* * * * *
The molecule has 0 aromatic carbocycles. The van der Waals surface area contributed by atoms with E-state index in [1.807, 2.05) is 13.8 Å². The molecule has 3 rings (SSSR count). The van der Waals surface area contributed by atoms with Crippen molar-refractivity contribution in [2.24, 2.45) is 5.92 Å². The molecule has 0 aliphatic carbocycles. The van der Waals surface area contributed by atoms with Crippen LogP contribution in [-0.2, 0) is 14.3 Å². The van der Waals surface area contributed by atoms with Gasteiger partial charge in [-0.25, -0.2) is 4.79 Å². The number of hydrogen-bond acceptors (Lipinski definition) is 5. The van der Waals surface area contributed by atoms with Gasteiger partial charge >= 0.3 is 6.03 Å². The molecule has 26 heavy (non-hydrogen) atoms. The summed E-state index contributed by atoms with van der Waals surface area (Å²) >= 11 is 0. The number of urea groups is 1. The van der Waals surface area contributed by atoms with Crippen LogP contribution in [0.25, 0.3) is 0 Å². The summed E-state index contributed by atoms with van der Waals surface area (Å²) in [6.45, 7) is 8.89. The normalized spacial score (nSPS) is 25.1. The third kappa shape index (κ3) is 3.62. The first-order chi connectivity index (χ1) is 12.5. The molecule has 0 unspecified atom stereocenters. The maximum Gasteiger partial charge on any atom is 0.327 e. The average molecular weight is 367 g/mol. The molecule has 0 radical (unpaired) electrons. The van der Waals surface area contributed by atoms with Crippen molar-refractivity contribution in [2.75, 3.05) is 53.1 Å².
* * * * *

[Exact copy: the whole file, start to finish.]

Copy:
The molecule has 0 aromatic carbocycles. The van der Waals surface area contributed by atoms with E-state index in [1.807, 2.05) is 13.8 Å². The molecule has 3 rings (SSSR count). The van der Waals surface area contributed by atoms with Crippen molar-refractivity contribution in [2.24, 2.45) is 5.92 Å². The molecule has 0 aliphatic carbocycles. The van der Waals surface area contributed by atoms with Crippen LogP contribution in [-0.2, 0) is 14.3 Å². The van der Waals surface area contributed by atoms with Gasteiger partial charge in [-0.25, -0.2) is 4.79 Å². The number of hydrogen-bond acceptors (Lipinski definition) is 5. The van der Waals surface area contributed by atoms with Gasteiger partial charge >= 0.3 is 6.03 Å². The molecule has 26 heavy (non-hydrogen) atoms. The summed E-state index contributed by atoms with van der Waals surface area (Å²) >= 11 is 0. The number of urea groups is 1. The van der Waals surface area contributed by atoms with Crippen LogP contribution in [0.25, 0.3) is 0 Å². The summed E-state index contributed by atoms with van der Waals surface area (Å²) in [6.45, 7) is 8.89. The normalized spacial score (nSPS) is 25.1. The third kappa shape index (κ3) is 3.62. The first-order chi connectivity index (χ1) is 12.5. The molecule has 0 unspecified atom stereocenters. The maximum Gasteiger partial charge on any atom is 0.327 e. The average molecular weight is 367 g/mol. The molecule has 0 radical (unpaired) electrons. The van der Waals surface area contributed by atoms with Crippen molar-refractivity contribution in [2.75, 3.05) is 53.1 Å².